Long term care planning is a big issue among baby boomers. As retirement rolls in, the expenses that come with it begin to loom over our heads. For many, the best option is to choose an insurance policy to cover the costs. For some baby boomers, self-insurance seems to be the way to go. However, here’s the truth:
Self-funding retirement and long term care is a popular but risky move to make.
When you choose to fund the day-to-day expenses, unplanned spending, long term care costs, and luxury purchases with the available sources of income you have during retirement, you risk outliving your finances.
However, people still see the appeal of self-funding when planning for long term care because, unlike insurance policies, they do not need to tackle premiums. It removes the worry of not being able to keep up with the payments.
Having “The Talk” with Your Kids. And It’s Not the Birds and the Bees.
Keep in mind that the absence of premiums does not mean you are in the clear yet. The worry that comes with insurance policies gets replaced by the anxiety and fear of managing your own funds. After all, self-funding requires a high level of health literacy, and not everyone ends up succeeding.
What happens when you miscalculate? Who is going to cover your expenses once you have run out of money?
Often, the answer that baby boomers have to these questions is this:
“My kids will help pay for my care.”
However, the situation is not that easy. Long term care costs can be devastating, especially for adult children managing their own expenses and families. So, let’s address one question on baby boomers minds:
“How do I talk to my children about long term care?”
“My kids will care for me when I grow older.”—it rolls off the tongue for many older adults, and it is all too easy to believe that this is the natural flow of events.
However, what happens when your children cannot?
At present, family caregivers shell out $6,954 on out-of-pocket care costs. What if they simply cannot handle the expenses on top of their own?
This is why having a proper discussion about your long term care needs and plans is necessary, no matter how awkward it may seem. Lay down your plans, and be open to their suggestions. Remember to include them in the planning process because miscalculations will take a toll on them, too.
Talk about Their Potential Roles.
Insurance documents, bank details, living wills, Social Security information, durable powers of attorney—these are just a few of the documents you need to prepare before retiring. These help the people around you carry out your wishes when you can no longer communicate them. Some documents allow the people you assign to make the decisions for you.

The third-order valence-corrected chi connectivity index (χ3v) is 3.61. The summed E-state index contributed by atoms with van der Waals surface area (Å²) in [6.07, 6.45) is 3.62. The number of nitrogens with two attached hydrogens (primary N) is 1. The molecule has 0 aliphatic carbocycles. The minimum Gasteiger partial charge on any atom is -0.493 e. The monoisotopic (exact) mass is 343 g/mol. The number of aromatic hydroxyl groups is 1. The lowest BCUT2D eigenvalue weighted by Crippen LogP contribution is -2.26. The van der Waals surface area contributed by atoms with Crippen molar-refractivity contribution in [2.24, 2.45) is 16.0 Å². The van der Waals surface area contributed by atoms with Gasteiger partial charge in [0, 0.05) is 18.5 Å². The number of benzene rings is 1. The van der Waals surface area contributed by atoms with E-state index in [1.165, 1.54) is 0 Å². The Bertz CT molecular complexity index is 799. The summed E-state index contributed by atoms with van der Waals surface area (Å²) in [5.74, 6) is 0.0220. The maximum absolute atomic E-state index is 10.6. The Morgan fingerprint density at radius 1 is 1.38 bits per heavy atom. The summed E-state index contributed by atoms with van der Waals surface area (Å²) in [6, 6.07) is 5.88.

So who is in charge of what?
Typically, people choose their family members to fill in these roles.
Bear in mind that tension between siblings can surface in these situations. Differences in opinions can easily cause friction, especially when emotions run high.
Also, keep in mind that some people find these types of conversations too much. After all, talking about your parents reaching a stage where they are unable to care for themselves is a difficult topic to digest. Be aware of family members who may be uncomfortable, and walk them through it.
Remember to keep a level head and to honest about your intentions. At the end of the day, the goal is effective shared decision-making.
Discuss the Risks.
As we have mentioned earlier, self-funding for long term care can be a big risk to take. The costs are increasing rapidly over the years, and baby boomers are changing the way retirement works.
As the typical first line of defense, they need to understand the possible repercussions of your decision to self-fund.
Reports show that approximately 43.5 million caregivers are housed in the United States. On top of that, statistics point out that 50% of caregivers are adult children caring for aging mothers.
This may put them at risk socially, financially, physically, and mentally. Many family caregivers are even experiencing problems at work because of the care demands.
Remember to discuss this as a family.
Encourage Them to be Proactive about Their Own Future Care Needs.
You have firsthand experience of how difficult long term care planning. This is why you need to encourage your children to be proactive about their own plans.
Remember that so many older adults are still confused about crucial information about retirement and long term care. In fact, 4 out of 10 Americans age 40 and older still think that Medicare will pay for their long term care costs. On top of that, one-third of them shared that they not done anything to plan for their long term care needs.
You can protect your children from this.
For starters, encourage them to start early. Help them find long term care coverage early because these are less of a financial burden when you purchase at a young age.
To learn more about how you can help your children secure their own future, here are retirement planning guidelines by age that we have found to be useful.